PRO-Member: UAW Women – A history of activism


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Above: Members of the Women’s Auxiliaries often had an ambitious agenda, such as securing free nurseries for mothers, maternity leave, equal pay and an end to discrimination.

One of the best ways to share the values of our labor movement is to participate in the UAW Family Scholarship Program at our education center in Black Lake, Michigan. It’s a weeklong summer program for families open to all active or laid off UAW members in good standing who have never attended the program before. For more information about 2017’s program, see the story and application on the web, here or contact your local union.

Women have always played critical roles in the labor movement — especially in the CIO-led unions of the 1930s. Obvious examples are stories of women working the line and demanding a voice at work. But the role of women goes far beyond Rosie the Riveter. It was also the wives, daughters, sisters, girlfriends and mothers of union members who often played pivotal roles in our fight for justice.

To understand the significance of this, you need to go back to the days before the CIO. “Women’s auxiliaries” consisted of female family members of mostly male union members who often performed social or charitable work on behalf of unions. Early on, the groups were polite, but showed the beginnings of activist engagement by encouraging women to use the power of the household purse to buy union-made goods and support union jobs.

A Women’s Auxiliary uniform.

By the 1930s, there was a growing divide in the U.S. labor movement. The AFL-led unions viewed their role as protecting their craft. They disfavored organizing unskilled workers, women, African- Americans and industrial actions (i.e., strikes). The CIO-led unions, on the other hand, rejected such a narrow view of labor. After the AFL and CIO split, the CIO embarked on a wave of ones. Women were now on the forefront fighting for justice along with their loved one at rallies and strikes. They were often the real “man power” of our union.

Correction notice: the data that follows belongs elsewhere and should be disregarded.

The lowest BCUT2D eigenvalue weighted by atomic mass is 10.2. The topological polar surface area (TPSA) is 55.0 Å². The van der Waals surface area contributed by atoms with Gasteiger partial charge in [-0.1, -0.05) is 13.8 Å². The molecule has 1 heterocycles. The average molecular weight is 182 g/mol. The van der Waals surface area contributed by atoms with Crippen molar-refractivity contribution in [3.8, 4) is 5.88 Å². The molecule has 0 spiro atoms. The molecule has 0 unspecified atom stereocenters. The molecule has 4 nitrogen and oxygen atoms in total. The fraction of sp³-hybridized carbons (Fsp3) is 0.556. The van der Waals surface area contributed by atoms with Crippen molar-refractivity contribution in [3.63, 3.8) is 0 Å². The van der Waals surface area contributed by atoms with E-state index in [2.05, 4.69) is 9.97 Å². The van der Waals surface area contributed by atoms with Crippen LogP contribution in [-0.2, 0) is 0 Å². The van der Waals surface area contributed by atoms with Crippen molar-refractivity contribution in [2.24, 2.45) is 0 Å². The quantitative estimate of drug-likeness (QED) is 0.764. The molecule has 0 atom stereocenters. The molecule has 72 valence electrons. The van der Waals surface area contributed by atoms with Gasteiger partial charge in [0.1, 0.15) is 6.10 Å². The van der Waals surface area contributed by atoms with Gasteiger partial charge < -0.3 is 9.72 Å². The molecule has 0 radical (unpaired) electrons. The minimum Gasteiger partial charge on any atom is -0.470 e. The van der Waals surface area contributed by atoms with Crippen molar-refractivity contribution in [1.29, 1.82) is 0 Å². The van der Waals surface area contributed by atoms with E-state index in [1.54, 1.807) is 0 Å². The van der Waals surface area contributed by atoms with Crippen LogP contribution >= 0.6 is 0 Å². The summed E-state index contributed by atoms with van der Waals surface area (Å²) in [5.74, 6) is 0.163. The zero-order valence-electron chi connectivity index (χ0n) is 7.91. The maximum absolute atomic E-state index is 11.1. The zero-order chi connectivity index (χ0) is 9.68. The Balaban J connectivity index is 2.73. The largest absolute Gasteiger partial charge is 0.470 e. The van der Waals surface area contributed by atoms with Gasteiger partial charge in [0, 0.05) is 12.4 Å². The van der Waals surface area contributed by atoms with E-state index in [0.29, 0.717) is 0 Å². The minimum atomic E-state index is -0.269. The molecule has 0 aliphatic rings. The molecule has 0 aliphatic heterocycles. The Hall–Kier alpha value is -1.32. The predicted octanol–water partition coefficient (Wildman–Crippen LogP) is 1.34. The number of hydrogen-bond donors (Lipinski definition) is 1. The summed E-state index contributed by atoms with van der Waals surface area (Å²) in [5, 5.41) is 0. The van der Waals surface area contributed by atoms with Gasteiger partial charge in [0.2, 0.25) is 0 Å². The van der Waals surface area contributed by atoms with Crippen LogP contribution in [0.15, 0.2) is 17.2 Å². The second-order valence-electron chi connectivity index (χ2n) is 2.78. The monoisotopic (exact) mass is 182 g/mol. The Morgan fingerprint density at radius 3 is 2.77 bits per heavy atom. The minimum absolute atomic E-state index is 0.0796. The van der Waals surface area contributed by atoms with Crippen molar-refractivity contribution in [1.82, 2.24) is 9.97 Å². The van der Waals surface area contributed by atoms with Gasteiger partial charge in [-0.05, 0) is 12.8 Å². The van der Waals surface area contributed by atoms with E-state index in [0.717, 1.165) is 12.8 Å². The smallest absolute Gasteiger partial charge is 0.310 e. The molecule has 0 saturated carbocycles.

In 1941, they organized into the CIO Congress of Women’s Auxiliaries and held their first convention in Detroit. Faye Stephenson, wife of an autoworker, was the first president. She had been active in the labor movement since the age of 13. Catherine Gelles was the first vice president and she had been a union supporter since she was 12 “when she helped to stop the cars so older girls could throw rotten eggs at the scabs.”

Women’s auxiliaries were also important in helping the next generation understand the importance of the trade union movement. These women led discussions around the dinner table with their children about the role of work and unions. The importance of making this connection with those who come after us was firmly held by the UAW going back to our creation. “We should keep in mind the fact that every move made to train and develop our youth through union channels will result in a greater degree of union loyalty and solidarity and give our youth a beginning in the principles of unionism so that they may join in when necessary to solidify the union front and defend their own interests.” United Automobile Worker, May 15, 1936  

The women set to work with an ambitious agenda which included demands of Congress. They lobbied for free nurseries for working mothers, maternity leaves, equal pay and an end to job discrimination against African-Americans.

In this way, the CIO women’s auxiliaries were an innovation in the labor movement. At their peak in the 1950s, there were more women in labor auxiliaries than labor unions.

Source: The Other Women’s Movement: Workplace Justice and Social Rights in Modern America by Dorothy Sue Cobble (Princeton University Press, 2004)

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